- On September 4, 2008, Mean Sokchea, a RCAF major working in Brigade 70, shot dead 21-year-old waitress Put Samphors at a restaurant in Kandal province. Mean Sokchea, in a drunken stupor, fired his gun and apparently mistakenly hit Put Samphors in the stomach. She was taken to a hospital but later died of her wounds. Mean Sokchea was detained by the police overnight but was then released, allegedly after intervention by Hing Bun Heang. Put Samphor's family received US$2,700 from Mean Sokchea, and the police told them that their daughter was shot while authorities were chasing robbers.
- On the night of January 16, 2003, a street youth named Prak Sitha was beaten to death at the Ministry of Interior (MOI) headquarters after he was arrested and detained by off-duty MOI officers on suspicion of theft. His body - bearing numerous injuries to the head, torso, arms, and legs - was dumped at a Phnom Penh pagoda the following morning by ministry officers, in violation of police regulations regarding deaths in custody. No criminal charges were filed in connection with this death. In December 2004, the case was cited by the UN secretary-general's special representative for human rights in Cambodia - who stated that Prak Sitha died at the ministry "following beatings by a known police officer" - as an example of a "consistent and continuing pattern of impunity" in Cambodia.
- On December 5, 1999, Tat Marina, age 16, was severely disfigured in an acid attack in Phnom Penh. The attack was allegedly committed by Khun Sophal, the wife of a senior government official, Svay Sitha, because she was angry her husband had a sexual relationship with Tat Marina. Neither Khun Sophal nor those suspected of being her accomplices in the attack were brought to justice. Intense media publicity compelled the Phnom Penh Municipal Court to issue an arrest warrant for Khun Sophal for attempted murder, but the police claimed that they could not locate her, although journalists reported that she was living at home as usual.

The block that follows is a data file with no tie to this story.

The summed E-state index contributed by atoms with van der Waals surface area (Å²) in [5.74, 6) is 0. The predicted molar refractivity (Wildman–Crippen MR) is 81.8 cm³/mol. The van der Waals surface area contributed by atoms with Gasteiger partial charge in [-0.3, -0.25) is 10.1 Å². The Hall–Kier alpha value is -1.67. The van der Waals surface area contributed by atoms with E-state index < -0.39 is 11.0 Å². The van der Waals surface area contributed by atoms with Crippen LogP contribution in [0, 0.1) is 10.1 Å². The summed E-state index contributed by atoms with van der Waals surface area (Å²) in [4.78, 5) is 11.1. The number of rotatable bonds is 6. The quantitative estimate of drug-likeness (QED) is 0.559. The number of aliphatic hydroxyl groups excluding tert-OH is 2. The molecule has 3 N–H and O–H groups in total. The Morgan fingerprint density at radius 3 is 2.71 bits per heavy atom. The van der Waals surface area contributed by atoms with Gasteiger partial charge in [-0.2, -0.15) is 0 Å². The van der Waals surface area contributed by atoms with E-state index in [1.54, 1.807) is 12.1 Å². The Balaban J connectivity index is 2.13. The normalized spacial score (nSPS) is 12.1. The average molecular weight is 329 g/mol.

While the Cambodian police and courts regularly allow well-connected or financially able criminal suspects to escape prosecution, the justice system is also routinely used by the government to lock up its political opponents who have committed no crimes. For example, on March 20, 2009, Tuot Saron - former Sam Rainsy Party commune chief in Kompong Thom - was convicted on charges of kidnapping and illegal confinement, although no credible evidence was put forward by the prosecution (https://www.hrw.org/en/news/2008/03/22/cambodia-opposition-officials-arrested-sway-elections). On February 19, the Appeal Court upheld the murder conviction of Thach Saveth, who is serving a 15-year prison sentence for the 2004 murder of a trade union official, Ros Sovannareth, despite the government's failure to produce any credible evidence against Thach Saveth.
Human Rights Watch said that the Cambodian judiciary's lack of independence will impact its ability to provide fair and impartial justice in the trials of former Khmer Rouge leaders, being carried out with a mix of Cambodian and international judges.
"The political control of Cambodia's courts is the main reason so many Cambodians and observers are concerned that the trials of Khmer Rouge leaders will lack credibility," said Adams. "In this way, Cambodia's tragic history and troubled present are deeply connected."